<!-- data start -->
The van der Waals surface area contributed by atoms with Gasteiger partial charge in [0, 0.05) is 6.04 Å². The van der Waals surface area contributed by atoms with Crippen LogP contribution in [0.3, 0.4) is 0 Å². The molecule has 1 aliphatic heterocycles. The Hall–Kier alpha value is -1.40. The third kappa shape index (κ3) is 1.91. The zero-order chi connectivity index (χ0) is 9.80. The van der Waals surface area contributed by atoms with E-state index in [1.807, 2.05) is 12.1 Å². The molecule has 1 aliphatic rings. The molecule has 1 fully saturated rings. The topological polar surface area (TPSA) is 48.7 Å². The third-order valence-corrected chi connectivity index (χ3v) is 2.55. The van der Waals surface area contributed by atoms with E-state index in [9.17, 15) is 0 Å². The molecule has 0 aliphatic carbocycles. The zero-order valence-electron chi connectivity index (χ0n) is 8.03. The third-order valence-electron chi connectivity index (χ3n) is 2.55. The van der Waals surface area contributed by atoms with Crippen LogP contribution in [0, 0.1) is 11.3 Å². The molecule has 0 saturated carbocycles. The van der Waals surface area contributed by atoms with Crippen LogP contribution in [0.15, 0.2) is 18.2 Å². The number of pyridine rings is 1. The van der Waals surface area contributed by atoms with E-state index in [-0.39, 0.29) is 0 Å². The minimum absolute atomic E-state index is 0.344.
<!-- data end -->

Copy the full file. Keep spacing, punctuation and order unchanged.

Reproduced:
The van der Waals surface area contributed by atoms with Gasteiger partial charge in [0, 0.05) is 6.04 Å². The van der Waals surface area contributed by atoms with Crippen LogP contribution in [0.3, 0.4) is 0 Å². The molecule has 1 aliphatic heterocycles. The Hall–Kier alpha value is -1.40. The third kappa shape index (κ3) is 1.91. The zero-order chi connectivity index (χ0) is 9.80. The van der Waals surface area contributed by atoms with E-state index in [1.807, 2.05) is 12.1 Å². The molecule has 1 aliphatic rings. The molecule has 1 fully saturated rings. The topological polar surface area (TPSA) is 48.7 Å². The third-order valence-corrected chi connectivity index (χ3v) is 2.55. The van der Waals surface area contributed by atoms with E-state index in [9.17, 15) is 0 Å². The molecule has 0 aliphatic carbocycles. The zero-order valence-electron chi connectivity index (χ0n) is 8.03. The third-order valence-electron chi connectivity index (χ3n) is 2.55. The van der Waals surface area contributed by atoms with Crippen LogP contribution in [0, 0.1) is 11.3 Å². The molecule has 0 saturated carbocycles. The van der Waals surface area contributed by atoms with Crippen LogP contribution in [0.15, 0.2) is 18.2 Å². The number of pyridine rings is 1. The van der Waals surface area contributed by atoms with E-state index in [-0.39, 0.29) is 0 Å². The minimum absolute atomic E-state index is 0.344.